The Big Orkney Song Project

26 Jan 2011 in Music, Orkney, Showcase

St Andrew’s in the Square, Glasgow,  23 January 2011

ORKNEY came to Glasgow with a flourish in this warm-hearted, life-affirming show that had all the finest hallmarks of a community project deeply rooted in its northern archipelago. For more than two years Orkney song enthusiasts have been collecting, cataloguing and recording up to 1000 songs of the islands, many of them unknown until now, some barely kept alive by the oral tradition, and others brand new.

In the course of the first year-long series of SongShare concerts and workshops throughout the islands they encouraged folk to bring along and share their songs which, together with those unearthed in dusty archives, are now available for future generations of singers in the Big Orkney Song Collection in the Orkney Library and Archive. School workshops and contributions to the Orkney Folk and St Magnus Festivals were a major part of the second year of this Heritage Lottery funded Project which has revitalised singing in many of the islands.

Saltfishforty's Douglas Montgomery and Brian Cromarty

Saltfishforty's Douglas Montgomery and Brian Cromarty

At the heart of the Project and this showcase concert were Aimee Leonard, Sarah Jane Gibbon and Emily Turtin who, as the Song Shop Trio, kicked off the night in splendid fashion with a clutch of songs whose titles alone – ‘The Greenland Whale Fishery’, ‘Worn, Wounded and Weary’, and ‘The Dreadful End of Marianna for Sorcery’ by Karine Polwart – let it be known that life on the islands was not quite as idyllic as some folk think.  Their harmonies were as well-honed and rich as the song seam they’d been mining for over two years, and they popped up in various roles throughout the night.

A key feature of the Project, and a real highlight of the show, however, was the encouragement it gave to contemporary song-writing, and nowhere was this more apparent than in the outstanding set by Frank Keenan and his group Login’s Well. His five self-penned numbers ranged from a modern take on time, the wind and the whaling (The Wind Blows Cold) to a love song for his daughters full of sound advice and hope (The Road), a tribute to Flora MacDonald (Steel on Steel), ‘The Cotter’s Lament’, about the lairds who profiteered from those who laboured collecting the kelp, to ‘The Curlew Song,’ that beautifully called the traveller back home to Orkney.

Steve Miller on flute and the aptly named Mark Shiner on clarsach and mandolin were the perfect foil for Keenan’s fine tenor voice and the whole band shone like the gold leaf that adorned the stucco on the ceiling of this beautifully restored old church.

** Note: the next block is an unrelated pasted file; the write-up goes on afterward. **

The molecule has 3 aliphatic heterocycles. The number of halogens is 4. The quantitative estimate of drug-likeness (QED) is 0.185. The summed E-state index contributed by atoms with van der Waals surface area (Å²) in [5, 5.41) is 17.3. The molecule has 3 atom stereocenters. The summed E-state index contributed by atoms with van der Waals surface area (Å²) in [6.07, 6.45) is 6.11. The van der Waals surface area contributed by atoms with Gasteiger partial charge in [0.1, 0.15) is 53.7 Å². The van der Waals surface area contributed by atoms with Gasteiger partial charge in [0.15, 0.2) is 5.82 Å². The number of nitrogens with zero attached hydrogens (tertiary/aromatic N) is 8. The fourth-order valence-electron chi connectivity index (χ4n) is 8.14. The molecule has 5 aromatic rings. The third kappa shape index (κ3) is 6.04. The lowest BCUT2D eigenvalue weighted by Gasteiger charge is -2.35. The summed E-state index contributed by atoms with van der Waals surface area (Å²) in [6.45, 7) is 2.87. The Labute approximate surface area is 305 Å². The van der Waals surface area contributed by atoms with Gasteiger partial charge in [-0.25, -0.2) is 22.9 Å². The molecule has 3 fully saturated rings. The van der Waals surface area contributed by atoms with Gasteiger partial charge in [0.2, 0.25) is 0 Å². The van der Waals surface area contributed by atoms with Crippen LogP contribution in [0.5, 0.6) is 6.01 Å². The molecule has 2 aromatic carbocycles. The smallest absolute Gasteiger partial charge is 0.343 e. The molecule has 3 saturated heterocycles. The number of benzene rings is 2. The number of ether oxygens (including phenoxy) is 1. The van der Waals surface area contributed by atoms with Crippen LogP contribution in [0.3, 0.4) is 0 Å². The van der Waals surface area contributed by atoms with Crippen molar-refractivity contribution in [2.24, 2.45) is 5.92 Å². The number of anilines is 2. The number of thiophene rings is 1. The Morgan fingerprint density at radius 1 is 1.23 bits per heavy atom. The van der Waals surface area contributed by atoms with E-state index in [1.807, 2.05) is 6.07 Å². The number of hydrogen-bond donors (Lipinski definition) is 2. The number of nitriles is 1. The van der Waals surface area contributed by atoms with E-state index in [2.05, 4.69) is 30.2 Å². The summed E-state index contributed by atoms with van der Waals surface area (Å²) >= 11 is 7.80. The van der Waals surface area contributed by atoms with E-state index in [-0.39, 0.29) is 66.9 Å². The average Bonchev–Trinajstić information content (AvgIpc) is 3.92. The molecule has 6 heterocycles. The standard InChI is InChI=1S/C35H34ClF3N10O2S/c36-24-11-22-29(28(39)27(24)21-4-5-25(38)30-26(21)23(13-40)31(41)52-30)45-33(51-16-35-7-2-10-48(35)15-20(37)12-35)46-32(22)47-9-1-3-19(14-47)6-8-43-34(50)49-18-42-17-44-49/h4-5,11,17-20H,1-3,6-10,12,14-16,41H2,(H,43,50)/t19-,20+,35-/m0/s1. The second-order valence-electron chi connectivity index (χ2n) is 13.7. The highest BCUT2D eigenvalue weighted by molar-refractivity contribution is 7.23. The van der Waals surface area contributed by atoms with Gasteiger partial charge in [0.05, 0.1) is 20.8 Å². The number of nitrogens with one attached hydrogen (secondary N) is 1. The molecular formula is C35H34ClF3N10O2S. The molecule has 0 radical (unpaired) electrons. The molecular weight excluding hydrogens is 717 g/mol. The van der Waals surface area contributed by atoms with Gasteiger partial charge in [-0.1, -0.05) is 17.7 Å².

Thora Linklater also sang a couple of her own songs, ‘Orkney Magic’, and ‘The Isles of Orkney’, a song about the Millennium which had some good lines in it: ‘what better place to be, winter dark always seems night, but spring will soon be coming in a new century’.

Brian Cromarty of Saltfishforty was similarily inspired by the Project to write a tune for the poem ‘The Cock o’ Byam’ and the song ‘A Ring on her Hand’ about the sad fate of the Maid of Norway. Along with Douglas Montgomery on an at times almost hoedown fiddle they had the crowd whooping and cheering with an instrumental ‘song without any words for which Douglas wrote the lyrics’. Accompanied by Aimee Leonard on bodhran and lovely harmonies, they even managed to turn the Ethel Findlater tale of murder, suicide and loss, ‘The Hamars o’ Syradale’, into an upbeat celebration of life. Theirs was a highly professional performance.

Life and love was epitomised for me, however, in  a trio of songs by the women’s choir Loomashun, accompanied on guitar by Alex Leonard: a jaunty version of ‘The Nobleman’s Wedding’, the bittersweet ‘Hoy’s Dark and Lofty Isle’, and another Findlater song, ‘Oh Dear Oh’, of cheerful longing for ‘a sailor with his tarry trousers on’.  There was a passion and joy about their delivery that is seldom found on stage – here was the real thing, the simple pleasure of throwing yourself into the singing of songs – it made for a very moving experience.

When the whole company assembled at the end for ‘The New Year’s Song’, the oldest preserved song in the Orkney Collection from the twelfth century AD, and sang ‘We Are All Queen Mary’s Men’ wishing all our yowes would lamb and our hens would lay, we felt blest indeed. An Orkney Cradle Song provided a fitting encore, with its mix of 19th century lyrics by Robert Menzies Fergusson, a tune by Brian Cromarty and harmonies arranged by Aimee Leonard.

It was only left for the irrepressible (equally well named) Billy Jolly, who had cheered us all night with his pawky tales and ditties, whilst mikes and stands were reset behind him, to send us off into the night with the songs of Orkney ringing in our ears.

The funding for the Project may have run out but I’ve no doubt that a CD will be forthcoming and the work of collecting and singing the songs of Orkney will go on. On this showing it certainly deserves to, and we will be all the richer for it.

© Norman Bissell, 2011


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